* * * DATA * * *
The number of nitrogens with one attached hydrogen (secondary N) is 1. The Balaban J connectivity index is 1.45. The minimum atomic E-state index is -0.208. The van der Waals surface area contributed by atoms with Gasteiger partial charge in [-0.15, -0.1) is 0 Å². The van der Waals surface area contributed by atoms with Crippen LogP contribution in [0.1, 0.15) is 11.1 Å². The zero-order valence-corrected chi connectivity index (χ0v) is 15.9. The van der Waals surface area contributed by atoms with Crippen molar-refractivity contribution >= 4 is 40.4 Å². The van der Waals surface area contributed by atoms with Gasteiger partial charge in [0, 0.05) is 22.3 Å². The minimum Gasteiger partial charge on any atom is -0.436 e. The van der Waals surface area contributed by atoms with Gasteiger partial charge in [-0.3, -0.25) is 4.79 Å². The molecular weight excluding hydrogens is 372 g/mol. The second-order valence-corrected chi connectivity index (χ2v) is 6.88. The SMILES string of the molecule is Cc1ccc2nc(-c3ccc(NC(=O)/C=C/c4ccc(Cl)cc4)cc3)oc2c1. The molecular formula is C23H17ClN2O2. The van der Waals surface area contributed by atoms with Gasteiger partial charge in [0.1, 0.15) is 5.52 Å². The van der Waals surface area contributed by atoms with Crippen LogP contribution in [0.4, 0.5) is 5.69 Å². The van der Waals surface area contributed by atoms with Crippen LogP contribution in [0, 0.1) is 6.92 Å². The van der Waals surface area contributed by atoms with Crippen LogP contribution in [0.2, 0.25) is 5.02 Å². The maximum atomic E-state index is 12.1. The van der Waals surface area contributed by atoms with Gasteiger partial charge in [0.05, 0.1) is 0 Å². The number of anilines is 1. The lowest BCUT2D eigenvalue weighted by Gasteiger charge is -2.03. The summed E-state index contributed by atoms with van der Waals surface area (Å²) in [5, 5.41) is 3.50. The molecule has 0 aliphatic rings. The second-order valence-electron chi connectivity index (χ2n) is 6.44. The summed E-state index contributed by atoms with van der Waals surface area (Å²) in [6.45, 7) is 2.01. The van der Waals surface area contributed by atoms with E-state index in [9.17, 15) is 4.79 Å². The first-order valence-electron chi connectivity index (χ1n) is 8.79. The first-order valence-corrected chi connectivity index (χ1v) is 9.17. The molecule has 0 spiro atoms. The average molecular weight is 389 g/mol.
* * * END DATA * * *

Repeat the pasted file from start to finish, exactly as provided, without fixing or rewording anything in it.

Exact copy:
The number of nitrogens with one attached hydrogen (secondary N) is 1. The Balaban J connectivity index is 1.45. The minimum atomic E-state index is -0.208. The van der Waals surface area contributed by atoms with Gasteiger partial charge in [-0.15, -0.1) is 0 Å². The van der Waals surface area contributed by atoms with Crippen LogP contribution in [0.1, 0.15) is 11.1 Å². The zero-order valence-corrected chi connectivity index (χ0v) is 15.9. The van der Waals surface area contributed by atoms with Crippen molar-refractivity contribution >= 4 is 40.4 Å². The van der Waals surface area contributed by atoms with Gasteiger partial charge in [0, 0.05) is 22.3 Å². The minimum Gasteiger partial charge on any atom is -0.436 e. The van der Waals surface area contributed by atoms with Gasteiger partial charge in [-0.3, -0.25) is 4.79 Å². The molecular weight excluding hydrogens is 372 g/mol. The second-order valence-corrected chi connectivity index (χ2v) is 6.88. The SMILES string of the molecule is Cc1ccc2nc(-c3ccc(NC(=O)/C=C/c4ccc(Cl)cc4)cc3)oc2c1. The molecular formula is C23H17ClN2O2. The van der Waals surface area contributed by atoms with Gasteiger partial charge in [0.1, 0.15) is 5.52 Å². The van der Waals surface area contributed by atoms with Crippen LogP contribution in [0.4, 0.5) is 5.69 Å². The van der Waals surface area contributed by atoms with Crippen LogP contribution in [0, 0.1) is 6.92 Å². The van der Waals surface area contributed by atoms with Crippen LogP contribution in [0.2, 0.25) is 5.02 Å². The maximum atomic E-state index is 12.1. The van der Waals surface area contributed by atoms with Gasteiger partial charge in [0.05, 0.1) is 0 Å². The number of anilines is 1. The lowest BCUT2D eigenvalue weighted by Gasteiger charge is -2.03. The summed E-state index contributed by atoms with van der Waals surface area (Å²) in [5, 5.41) is 3.50. The molecule has 0 aliphatic rings. The second-order valence-electron chi connectivity index (χ2n) is 6.44. The summed E-state index contributed by atoms with van der Waals surface area (Å²) in [6.45, 7) is 2.01. The van der Waals surface area contributed by atoms with E-state index in [9.17, 15) is 4.79 Å². The first-order valence-electron chi connectivity index (χ1n) is 8.79. The first-order valence-corrected chi connectivity index (χ1v) is 9.17. The molecule has 0 spiro atoms. The average molecular weight is 389 g/mol.